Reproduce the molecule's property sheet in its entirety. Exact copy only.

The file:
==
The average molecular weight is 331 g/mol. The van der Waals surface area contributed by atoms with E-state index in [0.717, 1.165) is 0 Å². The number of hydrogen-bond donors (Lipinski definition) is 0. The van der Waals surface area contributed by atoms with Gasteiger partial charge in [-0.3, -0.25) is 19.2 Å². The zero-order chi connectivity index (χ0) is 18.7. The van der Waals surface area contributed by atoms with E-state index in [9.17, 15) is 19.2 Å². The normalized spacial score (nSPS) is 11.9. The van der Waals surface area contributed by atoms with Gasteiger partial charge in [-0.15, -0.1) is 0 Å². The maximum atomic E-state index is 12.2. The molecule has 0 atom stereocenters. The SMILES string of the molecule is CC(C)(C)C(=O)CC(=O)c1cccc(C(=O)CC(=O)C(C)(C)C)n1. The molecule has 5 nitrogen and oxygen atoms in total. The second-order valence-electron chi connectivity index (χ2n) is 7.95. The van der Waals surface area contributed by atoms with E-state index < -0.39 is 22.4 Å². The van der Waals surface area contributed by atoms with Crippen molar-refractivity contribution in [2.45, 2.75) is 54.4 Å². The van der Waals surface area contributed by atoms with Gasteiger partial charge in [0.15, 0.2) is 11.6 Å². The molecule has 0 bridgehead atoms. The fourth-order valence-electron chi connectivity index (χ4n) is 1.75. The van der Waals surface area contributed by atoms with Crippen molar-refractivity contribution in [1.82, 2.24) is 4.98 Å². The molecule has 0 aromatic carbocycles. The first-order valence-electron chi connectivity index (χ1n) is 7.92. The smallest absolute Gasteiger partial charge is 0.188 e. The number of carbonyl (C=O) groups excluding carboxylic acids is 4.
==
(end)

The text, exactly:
The average molecular weight is 331 g/mol. The van der Waals surface area contributed by atoms with E-state index in [0.717, 1.165) is 0 Å². The number of hydrogen-bond donors (Lipinski definition) is 0. The van der Waals surface area contributed by atoms with Gasteiger partial charge in [-0.3, -0.25) is 19.2 Å². The zero-order chi connectivity index (χ0) is 18.7. The van der Waals surface area contributed by atoms with E-state index in [9.17, 15) is 19.2 Å². The normalized spacial score (nSPS) is 11.9. The van der Waals surface area contributed by atoms with Gasteiger partial charge in [-0.15, -0.1) is 0 Å². The maximum atomic E-state index is 12.2. The molecule has 0 atom stereocenters. The SMILES string of the molecule is CC(C)(C)C(=O)CC(=O)c1cccc(C(=O)CC(=O)C(C)(C)C)n1. The molecule has 5 nitrogen and oxygen atoms in total. The second-order valence-electron chi connectivity index (χ2n) is 7.95. The van der Waals surface area contributed by atoms with E-state index < -0.39 is 22.4 Å². The van der Waals surface area contributed by atoms with Crippen molar-refractivity contribution in [2.45, 2.75) is 54.4 Å². The van der Waals surface area contributed by atoms with Gasteiger partial charge in [0.15, 0.2) is 11.6 Å². The molecule has 0 bridgehead atoms. The fourth-order valence-electron chi connectivity index (χ4n) is 1.75. The van der Waals surface area contributed by atoms with Crippen molar-refractivity contribution in [1.82, 2.24) is 4.98 Å². The molecule has 0 aromatic carbocycles. The first-order valence-electron chi connectivity index (χ1n) is 7.92. The smallest absolute Gasteiger partial charge is 0.188 e. The number of carbonyl (C=O) groups excluding carboxylic acids is 4.